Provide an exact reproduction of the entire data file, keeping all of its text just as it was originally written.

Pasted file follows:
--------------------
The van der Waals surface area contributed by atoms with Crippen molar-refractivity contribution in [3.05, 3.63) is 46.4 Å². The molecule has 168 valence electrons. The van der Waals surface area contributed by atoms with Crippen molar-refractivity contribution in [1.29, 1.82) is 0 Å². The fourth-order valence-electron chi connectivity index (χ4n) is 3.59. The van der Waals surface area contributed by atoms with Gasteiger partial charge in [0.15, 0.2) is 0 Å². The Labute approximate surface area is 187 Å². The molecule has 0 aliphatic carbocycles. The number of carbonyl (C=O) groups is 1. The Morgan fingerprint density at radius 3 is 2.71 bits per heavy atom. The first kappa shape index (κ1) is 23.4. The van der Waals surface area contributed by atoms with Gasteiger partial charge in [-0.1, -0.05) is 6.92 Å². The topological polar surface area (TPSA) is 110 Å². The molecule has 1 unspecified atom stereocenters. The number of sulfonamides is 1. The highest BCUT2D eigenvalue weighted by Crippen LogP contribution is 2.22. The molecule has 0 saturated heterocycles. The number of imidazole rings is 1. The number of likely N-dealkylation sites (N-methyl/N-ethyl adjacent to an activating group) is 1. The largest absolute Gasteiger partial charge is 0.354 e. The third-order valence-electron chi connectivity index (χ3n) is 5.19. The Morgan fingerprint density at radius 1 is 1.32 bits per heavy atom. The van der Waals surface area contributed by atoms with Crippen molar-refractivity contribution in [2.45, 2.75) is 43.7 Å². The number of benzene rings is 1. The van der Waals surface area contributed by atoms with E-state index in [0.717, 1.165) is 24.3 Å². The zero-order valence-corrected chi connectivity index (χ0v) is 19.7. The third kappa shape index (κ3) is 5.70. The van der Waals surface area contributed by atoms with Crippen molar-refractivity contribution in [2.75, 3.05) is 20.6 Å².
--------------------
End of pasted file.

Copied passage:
The van der Waals surface area contributed by atoms with Crippen molar-refractivity contribution in [3.05, 3.63) is 46.4 Å². The molecule has 168 valence electrons. The van der Waals surface area contributed by atoms with Crippen molar-refractivity contribution in [1.29, 1.82) is 0 Å². The fourth-order valence-electron chi connectivity index (χ4n) is 3.59. The van der Waals surface area contributed by atoms with Gasteiger partial charge in [0.15, 0.2) is 0 Å². The Labute approximate surface area is 187 Å². The molecule has 0 aliphatic carbocycles. The number of carbonyl (C=O) groups is 1. The Morgan fingerprint density at radius 3 is 2.71 bits per heavy atom. The first kappa shape index (κ1) is 23.4. The van der Waals surface area contributed by atoms with Gasteiger partial charge in [-0.1, -0.05) is 6.92 Å². The topological polar surface area (TPSA) is 110 Å². The molecule has 1 unspecified atom stereocenters. The number of sulfonamides is 1. The highest BCUT2D eigenvalue weighted by Crippen LogP contribution is 2.22. The molecule has 0 saturated heterocycles. The number of imidazole rings is 1. The number of likely N-dealkylation sites (N-methyl/N-ethyl adjacent to an activating group) is 1. The largest absolute Gasteiger partial charge is 0.354 e. The third-order valence-electron chi connectivity index (χ3n) is 5.19. The Morgan fingerprint density at radius 1 is 1.32 bits per heavy atom. The van der Waals surface area contributed by atoms with Crippen molar-refractivity contribution in [2.45, 2.75) is 43.7 Å². The number of benzene rings is 1. The van der Waals surface area contributed by atoms with E-state index in [0.717, 1.165) is 24.3 Å². The zero-order valence-corrected chi connectivity index (χ0v) is 19.7. The third kappa shape index (κ3) is 5.70. The van der Waals surface area contributed by atoms with Crippen molar-refractivity contribution in [2.75, 3.05) is 20.6 Å².